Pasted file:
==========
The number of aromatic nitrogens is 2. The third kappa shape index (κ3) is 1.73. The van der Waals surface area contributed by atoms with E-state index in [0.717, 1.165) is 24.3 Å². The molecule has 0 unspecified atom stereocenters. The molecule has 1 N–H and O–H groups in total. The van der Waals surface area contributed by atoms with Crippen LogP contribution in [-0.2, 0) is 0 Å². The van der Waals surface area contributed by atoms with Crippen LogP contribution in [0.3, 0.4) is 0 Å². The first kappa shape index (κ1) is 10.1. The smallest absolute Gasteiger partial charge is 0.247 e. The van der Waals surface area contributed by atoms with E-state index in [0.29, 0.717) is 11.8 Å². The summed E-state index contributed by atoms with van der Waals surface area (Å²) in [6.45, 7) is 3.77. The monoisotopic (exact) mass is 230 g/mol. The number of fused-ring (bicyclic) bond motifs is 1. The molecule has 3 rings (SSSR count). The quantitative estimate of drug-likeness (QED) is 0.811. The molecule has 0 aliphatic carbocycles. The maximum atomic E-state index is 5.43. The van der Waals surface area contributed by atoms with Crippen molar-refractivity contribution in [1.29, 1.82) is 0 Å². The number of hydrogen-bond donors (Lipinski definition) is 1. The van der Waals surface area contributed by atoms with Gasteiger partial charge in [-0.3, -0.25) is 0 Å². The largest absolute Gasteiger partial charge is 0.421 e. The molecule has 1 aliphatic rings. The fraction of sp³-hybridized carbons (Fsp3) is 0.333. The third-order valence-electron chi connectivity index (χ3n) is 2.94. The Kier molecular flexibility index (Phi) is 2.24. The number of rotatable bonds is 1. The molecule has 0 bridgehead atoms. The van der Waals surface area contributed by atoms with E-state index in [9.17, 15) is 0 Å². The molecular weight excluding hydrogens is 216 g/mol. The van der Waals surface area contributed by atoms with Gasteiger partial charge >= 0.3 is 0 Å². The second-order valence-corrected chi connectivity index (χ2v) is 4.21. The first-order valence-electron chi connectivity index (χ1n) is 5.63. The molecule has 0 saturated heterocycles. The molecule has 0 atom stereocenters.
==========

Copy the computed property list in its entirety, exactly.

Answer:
The number of aromatic nitrogens is 2. The third kappa shape index (κ3) is 1.73. The van der Waals surface area contributed by atoms with E-state index in [0.717, 1.165) is 24.3 Å². The molecule has 0 unspecified atom stereocenters. The molecule has 1 N–H and O–H groups in total. The van der Waals surface area contributed by atoms with Crippen LogP contribution in [-0.2, 0) is 0 Å². The van der Waals surface area contributed by atoms with Crippen LogP contribution in [0.3, 0.4) is 0 Å². The first kappa shape index (κ1) is 10.1. The smallest absolute Gasteiger partial charge is 0.247 e. The van der Waals surface area contributed by atoms with E-state index in [0.29, 0.717) is 11.8 Å². The summed E-state index contributed by atoms with van der Waals surface area (Å²) in [6.45, 7) is 3.77. The monoisotopic (exact) mass is 230 g/mol. The number of fused-ring (bicyclic) bond motifs is 1. The molecule has 3 rings (SSSR count). The quantitative estimate of drug-likeness (QED) is 0.811. The molecule has 0 aliphatic carbocycles. The maximum atomic E-state index is 5.43. The van der Waals surface area contributed by atoms with Crippen molar-refractivity contribution in [1.29, 1.82) is 0 Å². The number of hydrogen-bond donors (Lipinski definition) is 1. The van der Waals surface area contributed by atoms with Gasteiger partial charge in [-0.3, -0.25) is 0 Å². The largest absolute Gasteiger partial charge is 0.421 e. The molecule has 1 aliphatic rings. The fraction of sp³-hybridized carbons (Fsp3) is 0.333. The third-order valence-electron chi connectivity index (χ3n) is 2.94. The Kier molecular flexibility index (Phi) is 2.24. The number of rotatable bonds is 1. The molecule has 0 bridgehead atoms. The van der Waals surface area contributed by atoms with E-state index in [9.17, 15) is 0 Å². The molecular weight excluding hydrogens is 216 g/mol. The van der Waals surface area contributed by atoms with Gasteiger partial charge >= 0.3 is 0 Å². The second-order valence-corrected chi connectivity index (χ2v) is 4.21. The first-order valence-electron chi connectivity index (χ1n) is 5.63. The molecule has 0 saturated heterocycles. The molecule has 0 atom stereocenters.